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BOOTH: Booth-Ebenezer Chapel Congregational Church History up to 1868.

Booth-Ebenezer Chapel Congregational Church History up to 1868.


The congregation at Booth originated in the apostolical labours of the Rev. W. Grimshaw, of Haworth. Under his preaching some of the inhabitants of the Booth Valley felt the power of God's Word, and desired religious ordinances for themselves. They agreed, therefore, to unite to form a church, in a house called" Hutton." One of their own number was invited to become their pastor. The list of the Booth ministers is as follows : -
  • Circ. 1763. Rev. JAMES CROSSLEY, the first pastor. He attributed his conversion to a sermon of Whitefield, preached near Heptonstall, from the words, "0 earth, earth, earth, hear the word of the Lord." His convictions were encouraged and deepened by Mr. Grimshaw, who recommended him to Mr. Wesley. Crossley's views, however, inclined to Independency. He had previously begun to preach to a congregation at Upper Saltonstall. The room soon proved too s mall. The flock accordingly drew up a modest and most Christian appeal to the neighbouring churches for aid in the erection of a chapel, on an estate, called "Booth." The people, though extremely poor (it is said that no one of their contributions exceeded it), gave their labour freely. The chapel was opened in 1761, and the public ordination of Mr. Crossley took place in 1763. Rev. T. Knight (himself ordained on the previous day), Rev. John Edwards, and Rev. James Scott, being engaged in the service.
  • Mr. Crossley continued pastor at Booth for nearly 20 years. He was an excellent preacher, much esteemed in the principal congregations of the county. He published two sermons; one on the execution, for coining (1770), of James Oldfield (formerly precentor of Booth meeting-house), entitled, "God's Indignation against Sin; " and a charge to the Rev. J. Calvert on his ordination at Chesterfield.
  • Mr. Crossley was invited to other spheres (as to Huddersfield), which he declined. He accepted, however, the call to the newly-formed Independent Church at Bradford, and left Booth in May, 178 2. But he only preached during one Lord's day, after which he died, and was buried at Booth, leaving an honoured memory to his survivors.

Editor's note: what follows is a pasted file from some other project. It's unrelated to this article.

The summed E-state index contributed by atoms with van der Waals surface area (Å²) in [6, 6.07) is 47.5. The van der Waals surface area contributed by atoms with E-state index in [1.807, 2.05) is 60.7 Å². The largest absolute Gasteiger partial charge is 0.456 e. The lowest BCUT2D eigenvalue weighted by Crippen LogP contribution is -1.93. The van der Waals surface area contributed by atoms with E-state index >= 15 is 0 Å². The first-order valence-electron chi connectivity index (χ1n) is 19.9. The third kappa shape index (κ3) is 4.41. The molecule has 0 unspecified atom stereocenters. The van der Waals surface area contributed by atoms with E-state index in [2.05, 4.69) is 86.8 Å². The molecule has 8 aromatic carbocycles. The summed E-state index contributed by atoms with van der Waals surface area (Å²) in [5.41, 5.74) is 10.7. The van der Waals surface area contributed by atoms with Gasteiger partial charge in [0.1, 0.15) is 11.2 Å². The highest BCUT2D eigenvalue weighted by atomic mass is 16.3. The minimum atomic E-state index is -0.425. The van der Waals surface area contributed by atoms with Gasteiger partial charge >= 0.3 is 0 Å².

• 1783. Rev. JOHN TOOTH ILL (Heckmondwike Acy.). Cousin to Rev. Jonathan Toothill (Hopton). In 1786, he removed to Rainford, Lancashire.
  • 1787. Rev. JOSEPH SOWDEN. He removed to Sowerby, 1794.
  • 1794. Rev. JONAS HINCHCLIFFE (Northowram Acy.). Disputes having arisen, Mr. H. relinquished his charge in 1801, and settled at Haslingden.
  • 1802. Rev. JOSEPH POLLARD, a native of Bradford; once a soldier. He was converted under the ministry of Rev. T. Holdgate, Bradford, and preached in that town and its neighbourhood. Under his ministry at Booth the wounds in the congregation were healed, and the numbers increased greatly. In his last years a great revival took place consequent upon the impulse given by the newly-created zeal for Christian Missions. Among his converts were the Rev. John Calvert, afterwards of Morley, and his brother, Rev. Daniel Calvert, of Sandy-Sike. A house was built, 1823, for the minister. Mr. Pollard died in 1825, æt. 59.
  • 1826. Rev. JOHN NEWELL (Idle Acy.). He was not ordained till 1829. Discords arose, a division took place, an appeal was made to the arbitrament of law, and the decision was against the minister Mr. Newell left Booth 1835.
  • In 1828, a new chapel was built, designated, "Ebenezer."
  • 1836. Rev. JOSEPH MASSEY (Idle Acy., from Hyde, Cheshire). Under his short ministry the old breaches were repaired, and the congregation much improved. A haemorrhage of the gums was the cause of his death, Dec. 8, 1840.
  • 1842. Rev. DAVID JONES (Airedale Coll.). He is the present minister (in 1868).

* Communicated by Rev. D, Jones,

Transcribed by Colin Hinson © 2014
from the Appendix to
Congregationalism in Yorkshire
by James C. Miall, 1868.